This tells us that the contrast of finer details is less likely to be transmitted than that of coarser details. The picture thus becomes duller, the finer the details we look at. If we assume a maximum object contrast of 1, then Figure 2 shows what is left of this initial contrast in the image plane.


Figure 2

In order for our eye to be able to distinguish two surface details, their image contrast must have a certain minimum value. In his book, Martin van Venrooij  assumes a 5% contrast for fine details and a slightly lower value for coarser details. These values may, of course, vary from observer to observer as well as with external conditions. Details with an image contrast lower than this threshold would therefore no longer be perceived to have different brightness. These minimum values apply to a bright image and correspond to the dashed black line in Figure 2. For a less bright image, the minimum contrast for visual perception is even slightly higher, as indicated by the gray dotted line in Figure 2. At first sight, this is not too bad: the maximum achievable resolution that can be obtained (which is reached as soon as the contrast curve intersects the dashed lines,  i.e. in points A and B, depending on the image brightness) is not far from the theoretical resolution of the optics (intersection of the contrast curve with the X axis). Furthermore, at least with apertures of 200 and 400 mm, it is still better than the limits typically imposed by the seeing.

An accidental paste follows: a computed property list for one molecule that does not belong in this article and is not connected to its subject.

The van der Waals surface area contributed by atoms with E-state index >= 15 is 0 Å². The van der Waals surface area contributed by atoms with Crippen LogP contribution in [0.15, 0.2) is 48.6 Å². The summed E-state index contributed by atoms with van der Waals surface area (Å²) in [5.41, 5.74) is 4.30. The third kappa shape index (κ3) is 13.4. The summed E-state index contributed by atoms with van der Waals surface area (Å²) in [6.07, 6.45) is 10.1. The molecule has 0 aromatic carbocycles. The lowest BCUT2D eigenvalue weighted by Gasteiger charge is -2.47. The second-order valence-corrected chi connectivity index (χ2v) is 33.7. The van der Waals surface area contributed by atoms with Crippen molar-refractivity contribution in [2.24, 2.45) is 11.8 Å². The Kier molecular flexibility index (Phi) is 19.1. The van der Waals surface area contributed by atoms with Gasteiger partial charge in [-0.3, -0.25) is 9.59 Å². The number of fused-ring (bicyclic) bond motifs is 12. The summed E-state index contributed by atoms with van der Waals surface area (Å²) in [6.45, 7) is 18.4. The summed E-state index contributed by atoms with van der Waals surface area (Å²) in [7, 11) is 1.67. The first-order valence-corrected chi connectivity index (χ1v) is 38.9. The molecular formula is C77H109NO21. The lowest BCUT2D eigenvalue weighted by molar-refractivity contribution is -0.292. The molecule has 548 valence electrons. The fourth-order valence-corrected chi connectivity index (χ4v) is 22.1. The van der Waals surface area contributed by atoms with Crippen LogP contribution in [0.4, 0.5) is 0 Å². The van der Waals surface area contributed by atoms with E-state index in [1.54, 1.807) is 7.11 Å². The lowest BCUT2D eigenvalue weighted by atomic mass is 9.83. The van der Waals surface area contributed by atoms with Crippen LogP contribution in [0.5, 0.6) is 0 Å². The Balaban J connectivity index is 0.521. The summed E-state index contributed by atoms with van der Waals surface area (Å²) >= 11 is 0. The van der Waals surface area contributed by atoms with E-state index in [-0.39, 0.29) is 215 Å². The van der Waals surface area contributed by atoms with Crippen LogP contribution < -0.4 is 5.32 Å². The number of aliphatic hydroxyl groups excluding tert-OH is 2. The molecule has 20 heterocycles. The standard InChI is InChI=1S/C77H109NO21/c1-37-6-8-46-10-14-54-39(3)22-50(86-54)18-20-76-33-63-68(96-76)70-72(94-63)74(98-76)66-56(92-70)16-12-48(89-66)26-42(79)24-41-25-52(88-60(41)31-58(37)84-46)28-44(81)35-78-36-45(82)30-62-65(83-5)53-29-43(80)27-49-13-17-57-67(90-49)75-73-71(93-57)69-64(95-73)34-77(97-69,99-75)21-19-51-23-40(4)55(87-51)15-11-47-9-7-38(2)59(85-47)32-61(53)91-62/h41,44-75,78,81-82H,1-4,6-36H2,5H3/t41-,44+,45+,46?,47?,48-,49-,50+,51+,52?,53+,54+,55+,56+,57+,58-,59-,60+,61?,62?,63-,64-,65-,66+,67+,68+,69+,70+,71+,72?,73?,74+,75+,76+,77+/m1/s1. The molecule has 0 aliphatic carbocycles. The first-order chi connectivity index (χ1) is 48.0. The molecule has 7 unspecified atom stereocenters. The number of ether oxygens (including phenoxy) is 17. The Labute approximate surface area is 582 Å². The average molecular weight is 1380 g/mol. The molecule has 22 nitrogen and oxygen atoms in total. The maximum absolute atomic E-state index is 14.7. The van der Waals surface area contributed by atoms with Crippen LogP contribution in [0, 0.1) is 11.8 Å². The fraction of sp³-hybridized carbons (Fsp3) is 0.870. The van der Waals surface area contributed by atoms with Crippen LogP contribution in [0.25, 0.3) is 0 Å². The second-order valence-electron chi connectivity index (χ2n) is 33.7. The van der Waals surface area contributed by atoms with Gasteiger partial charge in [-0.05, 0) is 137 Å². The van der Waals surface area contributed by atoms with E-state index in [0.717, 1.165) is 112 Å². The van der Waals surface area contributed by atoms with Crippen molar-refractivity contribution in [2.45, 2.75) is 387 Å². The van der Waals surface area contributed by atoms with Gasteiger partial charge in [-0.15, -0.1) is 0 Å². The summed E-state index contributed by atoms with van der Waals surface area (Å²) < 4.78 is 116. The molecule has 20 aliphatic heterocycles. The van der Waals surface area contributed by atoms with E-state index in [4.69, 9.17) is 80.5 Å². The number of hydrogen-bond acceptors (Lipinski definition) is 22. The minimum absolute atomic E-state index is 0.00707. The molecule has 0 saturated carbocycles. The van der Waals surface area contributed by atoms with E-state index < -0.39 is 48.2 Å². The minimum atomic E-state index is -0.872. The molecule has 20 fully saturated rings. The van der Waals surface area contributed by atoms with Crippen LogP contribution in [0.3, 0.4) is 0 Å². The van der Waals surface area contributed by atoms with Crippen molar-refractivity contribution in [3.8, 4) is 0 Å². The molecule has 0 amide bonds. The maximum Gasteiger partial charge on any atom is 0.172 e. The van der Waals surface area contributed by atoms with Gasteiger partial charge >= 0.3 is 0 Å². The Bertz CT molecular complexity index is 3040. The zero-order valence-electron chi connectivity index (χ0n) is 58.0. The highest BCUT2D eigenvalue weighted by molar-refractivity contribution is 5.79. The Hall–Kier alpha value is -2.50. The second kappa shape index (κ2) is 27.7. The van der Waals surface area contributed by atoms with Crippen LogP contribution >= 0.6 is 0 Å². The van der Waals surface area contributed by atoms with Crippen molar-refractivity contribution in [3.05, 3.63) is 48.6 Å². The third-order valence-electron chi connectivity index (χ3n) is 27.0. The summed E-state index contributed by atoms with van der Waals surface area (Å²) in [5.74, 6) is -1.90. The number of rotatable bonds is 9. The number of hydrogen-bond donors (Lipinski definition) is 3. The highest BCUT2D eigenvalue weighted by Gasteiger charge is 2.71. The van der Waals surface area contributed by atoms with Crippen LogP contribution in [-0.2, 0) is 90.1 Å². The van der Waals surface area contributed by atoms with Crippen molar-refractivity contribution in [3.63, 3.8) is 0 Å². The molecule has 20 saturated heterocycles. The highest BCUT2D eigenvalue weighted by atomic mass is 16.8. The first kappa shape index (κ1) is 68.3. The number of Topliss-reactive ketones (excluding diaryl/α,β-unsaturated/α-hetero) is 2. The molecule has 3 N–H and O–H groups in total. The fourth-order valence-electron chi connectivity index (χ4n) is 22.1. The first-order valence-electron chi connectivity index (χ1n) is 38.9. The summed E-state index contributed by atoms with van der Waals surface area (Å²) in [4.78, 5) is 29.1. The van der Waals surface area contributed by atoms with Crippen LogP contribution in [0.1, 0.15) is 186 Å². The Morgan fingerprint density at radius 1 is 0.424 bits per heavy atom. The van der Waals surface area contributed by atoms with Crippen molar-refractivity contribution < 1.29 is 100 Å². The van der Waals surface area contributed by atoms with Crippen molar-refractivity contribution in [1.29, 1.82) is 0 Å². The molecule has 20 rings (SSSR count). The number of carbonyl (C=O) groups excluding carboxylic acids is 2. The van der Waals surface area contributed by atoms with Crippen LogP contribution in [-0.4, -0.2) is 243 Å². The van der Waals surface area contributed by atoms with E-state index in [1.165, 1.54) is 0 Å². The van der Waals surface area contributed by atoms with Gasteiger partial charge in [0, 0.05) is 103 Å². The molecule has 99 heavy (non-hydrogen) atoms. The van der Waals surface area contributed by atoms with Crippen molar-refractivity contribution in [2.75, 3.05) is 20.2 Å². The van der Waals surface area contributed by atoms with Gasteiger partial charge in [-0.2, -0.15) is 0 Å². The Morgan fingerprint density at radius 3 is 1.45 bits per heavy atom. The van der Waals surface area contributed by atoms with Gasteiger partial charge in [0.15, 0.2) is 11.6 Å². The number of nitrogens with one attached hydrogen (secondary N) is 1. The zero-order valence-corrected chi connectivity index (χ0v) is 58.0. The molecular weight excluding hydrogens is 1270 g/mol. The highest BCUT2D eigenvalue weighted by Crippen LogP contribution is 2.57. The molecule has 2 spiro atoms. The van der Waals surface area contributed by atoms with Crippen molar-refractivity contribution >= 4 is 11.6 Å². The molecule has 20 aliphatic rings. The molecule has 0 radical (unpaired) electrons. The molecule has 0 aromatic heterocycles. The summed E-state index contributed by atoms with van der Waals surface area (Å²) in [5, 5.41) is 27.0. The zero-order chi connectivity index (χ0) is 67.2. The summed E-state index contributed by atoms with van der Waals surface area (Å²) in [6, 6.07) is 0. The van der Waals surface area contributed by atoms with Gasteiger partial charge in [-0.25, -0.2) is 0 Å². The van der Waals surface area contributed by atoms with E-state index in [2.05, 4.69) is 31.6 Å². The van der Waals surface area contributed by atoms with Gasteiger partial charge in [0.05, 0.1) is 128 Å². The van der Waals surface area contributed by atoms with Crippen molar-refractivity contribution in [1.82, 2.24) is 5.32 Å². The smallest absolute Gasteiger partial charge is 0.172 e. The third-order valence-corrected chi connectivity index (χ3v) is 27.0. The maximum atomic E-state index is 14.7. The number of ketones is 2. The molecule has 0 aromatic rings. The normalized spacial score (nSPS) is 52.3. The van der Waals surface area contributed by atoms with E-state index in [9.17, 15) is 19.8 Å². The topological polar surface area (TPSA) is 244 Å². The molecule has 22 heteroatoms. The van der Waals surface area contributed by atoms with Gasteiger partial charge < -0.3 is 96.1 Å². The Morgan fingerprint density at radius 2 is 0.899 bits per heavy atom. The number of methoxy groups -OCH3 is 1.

However, keep in mind: The contrast shown in Figure 2 is the image contrast  transmitted by an object with a maximum contrast of 1. Details, as e.g. banding or whirls in the atmosphere of Jupiter or any other planet, have, however, no intrinsical contrast of 1, but a contrast that is *considerably* lower. Let us look, for example, at the fine details of the whirls in the equatorial bands of Jupiter and assume an intrinsical contrast of 0.1 or 10% for them (which is realistic). The image contrast of an object with an intrinsical contrast of 0.1 can be seen in Figure 3 as a gray solid curve, compared to our previous example with object contrast 1.0 in black.


Figure 3

Let us now look again at the maximum resolution that we can obtain and compare it to the Dawes limit. While the intersection A of the black dotted line (for a bright image) with the black contrast curve for the 100% object was still close to the theoretical value, it is now considerably shifted to the left to A'. The visual resolution for a bright image of planetary details with 10% intrinsical contrast is less than 2.0, 1.0 and 0.5 arcseconds for our three standard telescopes. If we continue to take into account that the image (at the same magnification) appears darker in the telescopes with a smaller aperture than, for example, in the 400 mm telescope, the contrast threshold in the smaller telescope will also be higher than in the larger one. The maximum resolution, that can be achieved, thus moves from A' to B' for smaller telescopes. And all of a sudden, it is in a range which it is far from the theoretical Dawes resolution limit of the optics. Even under only moderate seeing conditions, resolution will no longer be determined by the seeing itself, but by the optical properties (primarily the aperture) of the telescope.

The achievable resolution for e.g. planetary details can thus be considerably lower than the theoretical resolution limit of the telescope. It is essentially determined by two factors, namely the image contrast of the details (which in turn depends on the intrinsic contrast of the observed structures) and the contrast threshold of the eye, which depends on the brightness of the image.